Home Music Mitochondrial Sun: Sju Pulsarer

Mitochondrial Sun: Sju Pulsarer

Sju Pulsarer could result in tonal whiplash when compared to its predecessor. Whereas the latter, Niklas Sundin’s self-titled debut under the Mitochondrial Sun name, was an electronic classical work far removed from any snarling guitars, Sundin follows a feral, black metal path on Sju Pulsarer. The contrast was intentional. On Mitochondrial Sun, he integrated each song with its own separate identity through varying instrumentation, song lengths and composition. Here, he aims for hypnosis through atmosphere and repetition. And therein spells Sju Pulsarer’s faults, resulting in a misguided effort.

Both albums arrived after Sundin’s departure from Dark Tranquility, the titanic melodic death metal outfit he founded over 30 years ago. Although the guitarist had been on hiatus from the group since 2016 to focus on his family, it wasn’t until this year he completely stepped away, citing the exhaustive touring and a desire to concentrate on the creative process of music as opposed to the performance aspect.

Put bluntly, Sju Pulsarer is a homogenous black metal beat tape. Tremolo picked riffs splash against blast beats in a densely layered mix that’s as cold as it is clean. Sometimes a celestial synth adds a dash of extraterrestrial life. But that’s the album; nearly every song in two sentences. Sundin aimed to instill a trance-like state that benefits from concentrated listening, to be taken as a whole, yet it’s so difficult to stay focused. The first 30 seconds of each track sounds like the last 30 seconds of the one before it, meaning the album slogs without evolution. The compositions of Mitochondrial Sun unfolded and incorporated more layers and strings amidst scuttling beats. In comparison, Sju Pulsarer is test-tube black metal.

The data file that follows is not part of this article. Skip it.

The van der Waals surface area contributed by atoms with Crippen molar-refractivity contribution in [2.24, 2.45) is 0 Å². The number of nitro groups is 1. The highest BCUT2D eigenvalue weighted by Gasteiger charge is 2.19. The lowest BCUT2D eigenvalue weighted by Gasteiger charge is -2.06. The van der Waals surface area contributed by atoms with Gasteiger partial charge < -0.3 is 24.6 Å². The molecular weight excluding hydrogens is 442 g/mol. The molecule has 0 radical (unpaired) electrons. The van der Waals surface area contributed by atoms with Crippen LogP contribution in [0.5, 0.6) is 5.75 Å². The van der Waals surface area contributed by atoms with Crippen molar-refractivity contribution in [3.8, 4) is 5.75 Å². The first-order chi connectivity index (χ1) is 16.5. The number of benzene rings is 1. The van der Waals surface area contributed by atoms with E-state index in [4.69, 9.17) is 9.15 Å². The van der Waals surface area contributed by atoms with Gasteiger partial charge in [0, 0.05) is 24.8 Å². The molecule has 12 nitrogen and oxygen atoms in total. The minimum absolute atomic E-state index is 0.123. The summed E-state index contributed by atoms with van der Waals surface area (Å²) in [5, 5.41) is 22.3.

The production spit-shines everything into sterility. This cleanliness highlights an absent humanistic element, a pulse decrying that real human beings suffered, loved and transformed themselves through their art on Sju Pulsarer. It’s an experiment in textures without a further end.

“Noll Och Intet” is the outlier that fractures the intended hypnosis act. The song is a two-minute ambient piece recalling Mitochondrial Sun’s self-titled. It teases the possibility of how great of an album Sundin is capable of delivering if he were to combine his two approaches, crafting an album with the fury of Sju Pulsarer but the momentum and eeriness of Mitochondrial Sun. Yet the placement of “Noll Och Intet” at the end of the album feels like it was relegated to an afterthought.

If one were to listen to each track in isolation, they could appreciate the finer textual details on Sju Pulsarer. Conversely, taken as a whole, the subtle variations between tracks are so slight they barely register as deviations. Few (if any) alter the layered atmospheric, frigid pounding. So Sju Pulsarer ensnares itself in a net of flawed design; to reap its benefits one must listen to each piece selectively, but doing so dismantles the guiding principle of the album.

Sundin aimed to instill a trance-like state that benefits from concentrated listening, to be taken as a whole, yet it’s so difficult to stay focused.
50 %
Mighty Disappointing

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